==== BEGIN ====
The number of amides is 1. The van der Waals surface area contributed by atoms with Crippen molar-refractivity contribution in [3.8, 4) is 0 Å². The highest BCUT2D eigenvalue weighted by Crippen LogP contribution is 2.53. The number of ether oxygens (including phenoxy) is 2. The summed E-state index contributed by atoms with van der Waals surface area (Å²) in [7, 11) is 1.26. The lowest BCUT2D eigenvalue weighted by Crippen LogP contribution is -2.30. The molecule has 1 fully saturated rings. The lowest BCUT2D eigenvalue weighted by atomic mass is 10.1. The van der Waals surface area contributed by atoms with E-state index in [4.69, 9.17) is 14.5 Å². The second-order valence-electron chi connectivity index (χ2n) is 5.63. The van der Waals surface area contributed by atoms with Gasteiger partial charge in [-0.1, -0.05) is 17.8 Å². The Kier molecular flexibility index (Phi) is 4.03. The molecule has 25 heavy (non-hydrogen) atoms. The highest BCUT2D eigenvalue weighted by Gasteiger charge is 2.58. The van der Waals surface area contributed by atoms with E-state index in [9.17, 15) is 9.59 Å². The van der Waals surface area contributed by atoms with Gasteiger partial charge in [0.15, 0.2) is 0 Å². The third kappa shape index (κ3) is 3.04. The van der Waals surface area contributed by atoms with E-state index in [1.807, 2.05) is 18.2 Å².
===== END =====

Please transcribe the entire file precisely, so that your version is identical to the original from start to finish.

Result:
The number of amides is 1. The van der Waals surface area contributed by atoms with Crippen molar-refractivity contribution in [3.8, 4) is 0 Å². The highest BCUT2D eigenvalue weighted by Crippen LogP contribution is 2.53. The number of ether oxygens (including phenoxy) is 2. The summed E-state index contributed by atoms with van der Waals surface area (Å²) in [7, 11) is 1.26. The lowest BCUT2D eigenvalue weighted by Crippen LogP contribution is -2.30. The molecule has 1 fully saturated rings. The lowest BCUT2D eigenvalue weighted by atomic mass is 10.1. The van der Waals surface area contributed by atoms with E-state index in [4.69, 9.17) is 14.5 Å². The second-order valence-electron chi connectivity index (χ2n) is 5.63. The van der Waals surface area contributed by atoms with Gasteiger partial charge in [-0.1, -0.05) is 17.8 Å². The Kier molecular flexibility index (Phi) is 4.03. The molecule has 25 heavy (non-hydrogen) atoms. The highest BCUT2D eigenvalue weighted by Gasteiger charge is 2.58. The van der Waals surface area contributed by atoms with E-state index in [9.17, 15) is 9.59 Å². The van der Waals surface area contributed by atoms with Gasteiger partial charge in [0.15, 0.2) is 0 Å². The third kappa shape index (κ3) is 3.04. The van der Waals surface area contributed by atoms with E-state index in [1.807, 2.05) is 18.2 Å².